Magnetic resonance imaging (MRI) is primarily used in medical imaging to visualize the structure and function of the body. It provides detailed images of the body in any plane. MR has much greater soft tissue contrast than CT making it especially useful in neurological, musculoskeletal, cardiovascular and oncolologic diseases. Unlike CT it uses no ionizing radiation.The level of detail we can see is extraordinary compared with other imaging modalities. MRI is the method of choice for the diagnosis of many types of injuries and conditions because of the incredible ability to tailor the exam to the particular medical question being asked. By changing exam parameters, the MRI system can cause tissues in the body to take on different appearances. This is very helpful to the radiologist (who reads the MRI) in determining if something seen is normal or not. MRI systems can also image flowing blood in virtually any part of the body. This allows us to perform studies that show the arterial system in the body, but not the tissue around it. In many cases, the MRI system can do this without a contrast injection, which is required in vascular radiology.


Physicians viewing medical images.

Radiography, or X-ray, as it is most commonly known, is the oldest and most often used form of medical imaging. X-rays can produce diagnostic pictures of the human body on film or digitally on a computer screen. X-ray imaging is the fastest and easiest way for a doctor to view and assess broken bones, such as skull fractures and spine injuries.

Nuclear Medicine

Nuclear Medicine studies use safe radioactive substances to provide images of the body and treat disease. Nuclear medicine procedures often identify disease in the early stages, long before they become apparent with conventional imaging, such as CT, MRI, etc. The amount of radiation found in the average nuclear medicine procedure is comparable to a diagnostic x-ray. Our Nuclear Medicine Department offers the following imaging procedures:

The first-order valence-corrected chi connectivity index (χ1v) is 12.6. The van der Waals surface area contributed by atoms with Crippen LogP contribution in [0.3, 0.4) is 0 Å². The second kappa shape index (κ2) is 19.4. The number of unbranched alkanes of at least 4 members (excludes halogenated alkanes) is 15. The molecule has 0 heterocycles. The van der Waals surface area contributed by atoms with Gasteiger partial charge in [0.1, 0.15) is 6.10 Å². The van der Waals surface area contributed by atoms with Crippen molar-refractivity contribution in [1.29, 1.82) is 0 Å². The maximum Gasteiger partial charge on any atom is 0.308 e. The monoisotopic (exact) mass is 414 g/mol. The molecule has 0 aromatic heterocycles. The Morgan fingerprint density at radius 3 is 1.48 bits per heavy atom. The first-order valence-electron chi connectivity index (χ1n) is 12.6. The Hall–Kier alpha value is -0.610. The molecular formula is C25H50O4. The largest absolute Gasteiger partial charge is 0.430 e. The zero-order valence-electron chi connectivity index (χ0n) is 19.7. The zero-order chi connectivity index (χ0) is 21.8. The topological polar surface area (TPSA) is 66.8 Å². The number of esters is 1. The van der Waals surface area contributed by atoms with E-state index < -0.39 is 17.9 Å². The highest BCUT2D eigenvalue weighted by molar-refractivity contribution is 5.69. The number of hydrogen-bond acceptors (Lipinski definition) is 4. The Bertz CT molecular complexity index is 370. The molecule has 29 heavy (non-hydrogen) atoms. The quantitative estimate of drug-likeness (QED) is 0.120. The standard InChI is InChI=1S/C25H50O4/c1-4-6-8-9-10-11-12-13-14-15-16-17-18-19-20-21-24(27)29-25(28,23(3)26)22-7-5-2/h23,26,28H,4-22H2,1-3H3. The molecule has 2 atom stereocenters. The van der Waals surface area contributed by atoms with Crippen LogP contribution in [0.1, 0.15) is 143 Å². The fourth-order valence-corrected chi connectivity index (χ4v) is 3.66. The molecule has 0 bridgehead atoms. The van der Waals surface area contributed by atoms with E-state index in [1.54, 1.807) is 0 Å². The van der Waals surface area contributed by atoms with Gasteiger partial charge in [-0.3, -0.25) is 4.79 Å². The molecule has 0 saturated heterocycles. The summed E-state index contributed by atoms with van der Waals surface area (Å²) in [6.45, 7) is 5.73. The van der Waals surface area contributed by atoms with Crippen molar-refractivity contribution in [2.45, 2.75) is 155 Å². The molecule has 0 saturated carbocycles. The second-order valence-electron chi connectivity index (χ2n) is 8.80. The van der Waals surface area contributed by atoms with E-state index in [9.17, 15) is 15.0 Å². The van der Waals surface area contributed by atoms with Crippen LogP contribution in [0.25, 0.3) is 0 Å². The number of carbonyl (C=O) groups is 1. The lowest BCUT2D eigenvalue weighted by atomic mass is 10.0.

• Bone Scan
  • Bone Marrow
  • Cardiac Viability
  • Gallbladder
  • Gallium
  • Gastric
  • Lung V/Q (lung ventilation and blood flow)
  • MUGA (scan of the heart)
  • Nuclear Stress Test
  • OctreoScan
  • Parathyroid
  • ProstaScint
  • Salivary Gland
  • Sentinal Node
  • Testicular
  • Thyroid


Ultrasound imaging obtains images from inside the body by using high-frequency sound waves. The reflected sound wave echoes are recorded and displayed as real-time images. There is no radiation involved in ultrasound imaging.

Ultrasound is a way of examining the body’s internal organs such as:

  • Heart
  • Gallbladder
  • Liver
  • Spleen
  • Pancreas
  • Kidney
  • Bladder
  • Thyroid

Pelvic ultrasound is also used to examine the uterus and fetus during pregnancy. Ultrasound is also used during interventional procedures to assist in needle-guided biopsies of organs, breast, and tissue.

Interventional Radiology

Interventional Radiology provides non-invasive diagnostic and therapeutic minimally invasive interventional procedures on every organ system in the body. Using radiologic imaging to guide their procedures, interventional radiologists insert catheters and other tiny instruments through the blood vessels and other pathways of the body to treat a wide variety of conditions that once required surgery. Advantages of interventional radiology include: significantly reduced risk, pain and recovery times; and less expense than the surgical alternatives as general anesthesia is usually not required and many procedures can be performed on an outpatient basis.